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I like big books.

11/22/63: A Novel

11/22/63 - Stephen King The question any Constant Reader has to ask themselves upon reviewing any work by dear Mr. King is one of objectivity. If you're a fan of King, you'll know what I'm talking about in this review and it will be useful to you. If not, then this might not be helpful at all because you're likely to just completely pass up anything by King, but I'm going to try for you anyway because I personally think that people who write him off as a hack writer who tells mundane horror stories either haven't taken the time to let him spin his yarn or are snooty readers who don't want to be seen indulging in anything "too mainstream." I aim to change that, and while this book isn't the greatest of King's works, I certainly see it as a good starting point for anyone new to him. I'll try to do so without spoilers and I think I managed just that except in one part, that's hidden. So, in defense of Mr. King...

11/22/63 is full of emotion. It's not gripping and probably not as taught a thriller as you'd expect from a time travel story to stop one of the most important political assassinations in American history. Rather, the story unfolds like an old wooden roller coaster with long stretches of calm development interspersed with some terrifying and gripping moments. I have to admit, there is the possibility that some readers could get lost and bored in the longer stretches of calm, but there's something about King's narrative in this one that makes even a child of the 80s nostalgic for the 50s and if you're patient with it and let yourself fall into it, it can be incredibly rewarding. This is no naive rendition of a perfect bygone era either. There's a lot of innocence, beauty, hope and trust meshed with the uglier aspects of the time, the bigotry, small-town pettiness and hypocrisy that scar that classic American era. King captures it all with a subtlety and deftness that is transparent and unobtrusive. It seems cheap, to me at least, to identify the theme of a work as love. It's easy, trite and a catch-all, but I can think of no other word. This is a work of love, and a powerful one at that; love of a childhood full of memories where the cars were big and beautiful, love of a country full of hope and ideals and on the cusp of a future both terrifying and grand, and love of people - small-town folk who are honest and true to each other, love of their regional quirks ("A'yuh," "sensayuma" and "Miz Ellie" all) and most importantly the simple love that they have for one another that changes the world in a million profound and absurd ways without any pretention or intention and of life itself. I never found myself running home to complete the story, but I did catch myself picking it up to get lost. To go somewhere else, be someone else and live somewhere else for a little while, and when I think of that feeling, I can't help but say this is a five-star book, because that's what fiction is all about and it's done well here.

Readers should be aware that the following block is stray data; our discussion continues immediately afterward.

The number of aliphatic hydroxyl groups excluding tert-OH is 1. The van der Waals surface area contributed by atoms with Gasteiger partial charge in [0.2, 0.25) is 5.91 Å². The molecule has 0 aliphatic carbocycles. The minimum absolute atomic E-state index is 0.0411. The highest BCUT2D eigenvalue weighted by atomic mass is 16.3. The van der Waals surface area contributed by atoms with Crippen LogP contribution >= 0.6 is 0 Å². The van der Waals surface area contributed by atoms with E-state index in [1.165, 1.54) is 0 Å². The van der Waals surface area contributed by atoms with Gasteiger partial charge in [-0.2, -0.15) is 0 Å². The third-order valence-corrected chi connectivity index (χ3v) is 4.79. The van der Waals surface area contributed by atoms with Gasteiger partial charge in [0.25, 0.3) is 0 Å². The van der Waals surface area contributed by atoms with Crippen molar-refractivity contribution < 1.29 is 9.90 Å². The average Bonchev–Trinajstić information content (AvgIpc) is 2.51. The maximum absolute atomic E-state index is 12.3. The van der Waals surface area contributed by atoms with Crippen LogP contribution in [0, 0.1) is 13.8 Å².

11/22/63 is filled with characters that I absolutely loved, and you can tell that King loves them too. Sure, Jake’s an everyman, but his lack of remarkableness is what’s so endearing. You could be him (and could you say you wouldn’t do things the same way?). All the characters that King dotes on have a charm and grace, an easy presence that you can cling to; because when the universe itself is your antagonist, the small, simple lighthearted conversation of a small-town librarian or local grocer are like big bright orange life preservers on a sea of darkness under a think scrim of ice. This novel surprised me in many ways. It's not about grand figures on a historical stage at all. It's about the little people just off-stage and how each thing they do contributes to a landslide, a butterfly effect that shapes the world around them. King puts larger than life figures like Oswald, a petty, wife-beating fool of a man you can't help but loath on a personal level, in their rightful place and takes politics out of Kennedy's death by making the central question not how much better the world would be with him at the helm during that turbulent era of the 60s, but how wrong it seems that a man of such easy humor and love of people was denied the right to live like the rest of us.

Again, King’s panorama of the 1950s captures a landscape of all-American folklore, where prices are cheap, folks are friendly and doors are unlocked and a blue plate special will set you back 95 cents. While these sublime characterizations of the past seem incredibly quaint, King uses them to contrast with “the other America” of the 50s. The physical landscape is a duality. In the shadow of every wholesome neighborhood with its rich root beer and cholesterol-be-damned feasts, is a looming, shadow of a town. Whether it be Derry or Dallas, King masterfully builds a slightly off kilter atmosphere – a sense of something dark and foul lurking below a just barely polite veneer. King describes it perfectly as a “barely withheld violence” that is palpable and anxiety producing. The result is pages of bucolic ease and openness where life goes on in its steady beat, where the power to change the future is full of potential and hopefulness just long enough to make the ensuing plunges into the seedier parts of America, of the King universe even, all the more harrowing, scary and painful. After extended stays in the Derrys and Dallases of the world, you’re almost begging for the respite that follows and looking forward to the next plunge even less. Partly that’s because how normal and likable Jake is. He’s normal, he’s good and not quite hapless. He’s got nothing extraordinary going on. He’s not ex-military, a gunslinger or a man with power. He’s an English teacher. A good one. (And man was I happy and ecstatic when he and big Mike pulled off the small town play!) And that bit of work in the past, the way Jake effects the lives of the people outside the bounds of his objective, felt more meaningful, more powerful and more successful than the rescue of the Janitor’s family, or the potential saving of a hopeful young president. The message is clear in all the iterations of the butterfly effect manifest in King’s tome: the little things we do that seem inconsequential are the most meaningful things we do in our lives. Its Jake Epping who shapes the future in the most meaningful ways, not George Amberson. And sometimes, well. Sometimes some things were just meant to be.